Here I am.
With Susan no longer at Louisiana Cookin', it was clear that it was time for me to move on as well.
“Let’s focus on growing Kitchen and Culture (our new media,consultancy firm)!” we chirped at one another. We started K&C two summers ago with the intention of exploring, through various media platforms and outreach, the ties between the world’s cuisines and the cultures that birthed them. The obvious place to start was Louisiana. This is also the only place we can start: New businesses are slow going and they require gobs of money, a resource that’s in pitifully limited supply right about now. Europe and its tempting cultural environs will simply have to wait, but we'll get there.
So, this past weekend we set our sights on the Red Stick Farmer’s Market(photos) in Baton Rouge with the plan to detour into Laplace on an andouille sausage run on our way back to New Orleans. Thanksgiving, indisputably the year’s high point for these two passionate home cooks, is just weeks away and we knew it was time to begin foraging and planning. On the way out the door to pick up Susan I grabbed Bonzo, my daughter's flatulent, slobbering Catahoula hound puppy. Young and ridiculous, the Bonz is an excellent source of comic relief and, I figured, gas is expensive and Bonzo’s hearty emissions (enough to pretty much clear a city block with a single blast) should be more than adequate to propel us to the state capital and back, especially if we stoked his fire with bits of andouille (his favorite) along the way. In theory, we could just hold his rear end near the gas tank when the fuel ran low.
It was a glorious autumn day and the Red Stick Market was celebrating its 15th anniversary. Clutching Bloody Marys we strolled, shopped, and encountered friends and fellow cooks in abundance. Culinary activist and “Louisiana Eats!” radio host Poppy Tooker, and Lieutenant Governor Jay Darden (the state’s most vocal champion for the preservation and enhancement of cultural tourism) were judging a tailgating cooking competition. Wanda Barros was selling her ethereal, kick-ass national award-winning goat cheese, someone was selling homemade smoked sausage for the incredible price of 3 pounds for 10 bucks, and an organic farmer was selling the most compelling bunches of mixed greens that were the perfect starter for a pot of Gumbo Z’Herbs.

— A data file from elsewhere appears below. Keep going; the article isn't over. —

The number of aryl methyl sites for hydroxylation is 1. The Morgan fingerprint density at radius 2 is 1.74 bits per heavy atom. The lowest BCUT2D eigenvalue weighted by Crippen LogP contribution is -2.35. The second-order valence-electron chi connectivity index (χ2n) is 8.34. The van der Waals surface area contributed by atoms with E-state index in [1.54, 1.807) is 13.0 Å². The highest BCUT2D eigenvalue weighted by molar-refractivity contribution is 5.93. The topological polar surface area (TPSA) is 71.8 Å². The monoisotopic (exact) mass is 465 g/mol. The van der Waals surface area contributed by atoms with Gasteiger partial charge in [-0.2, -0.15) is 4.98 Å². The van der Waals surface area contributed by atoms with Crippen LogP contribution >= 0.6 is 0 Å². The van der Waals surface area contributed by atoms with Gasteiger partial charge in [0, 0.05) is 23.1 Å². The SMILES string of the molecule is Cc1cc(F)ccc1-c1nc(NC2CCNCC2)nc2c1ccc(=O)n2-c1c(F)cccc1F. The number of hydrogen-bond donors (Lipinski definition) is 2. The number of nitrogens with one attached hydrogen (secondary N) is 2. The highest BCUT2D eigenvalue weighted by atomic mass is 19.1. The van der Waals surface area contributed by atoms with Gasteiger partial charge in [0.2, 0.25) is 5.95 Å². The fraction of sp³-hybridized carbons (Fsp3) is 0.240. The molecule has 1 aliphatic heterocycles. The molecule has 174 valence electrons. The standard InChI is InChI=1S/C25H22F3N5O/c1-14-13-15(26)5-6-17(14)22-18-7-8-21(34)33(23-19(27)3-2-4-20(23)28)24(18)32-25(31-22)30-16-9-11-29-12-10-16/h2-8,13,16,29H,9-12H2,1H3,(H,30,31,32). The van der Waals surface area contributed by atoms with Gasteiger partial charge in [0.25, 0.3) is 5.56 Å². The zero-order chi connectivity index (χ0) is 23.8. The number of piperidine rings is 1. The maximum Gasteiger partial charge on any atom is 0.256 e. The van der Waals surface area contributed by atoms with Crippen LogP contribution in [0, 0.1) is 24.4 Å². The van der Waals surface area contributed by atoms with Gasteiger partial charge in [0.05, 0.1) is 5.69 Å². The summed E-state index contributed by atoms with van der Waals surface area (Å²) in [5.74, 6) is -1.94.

Our budgets thusly strained, we stopped in Laplace to gather additional autumn provisions from both Jacob’s and Wayne Jacob’s smokehouses. Jacob’s andouille has the ultra smoky flavor and meaty texture I favor for use in gumbos while Wayne Jacob’s sausage is a bit milder and works well served straight up grilled with mustard for the simplest of hors d’oeuvres. A bonus for Bonzo: Wayne Jacob’s repurposes the dried, smoked tips of andouille castings as Smokehouse Dog Treats for a thrifty $1.50. I grabbed several bags. With five (I know, I know) dogs it’s hard to go wrong.
This year both my family and Susan’s are headed to the home of our friends Kevin and Tiffany Eyer for a huge Thanksgiving dinner. In my world nothing exceeds like excess so I am planning a large contribution. That I will make my father’s Creole Oyster Dressing is certain and Andrew (my husband) and Kevin are planning to inject and fry several turkeys in the yard. It’s the desserts that have me stuck: Brown Butter Sponge Cake with Apple Compote, Gateau de Sirop, Idiot Proof Citrus Pie, Three-Step Pumpkin Pie or all of them?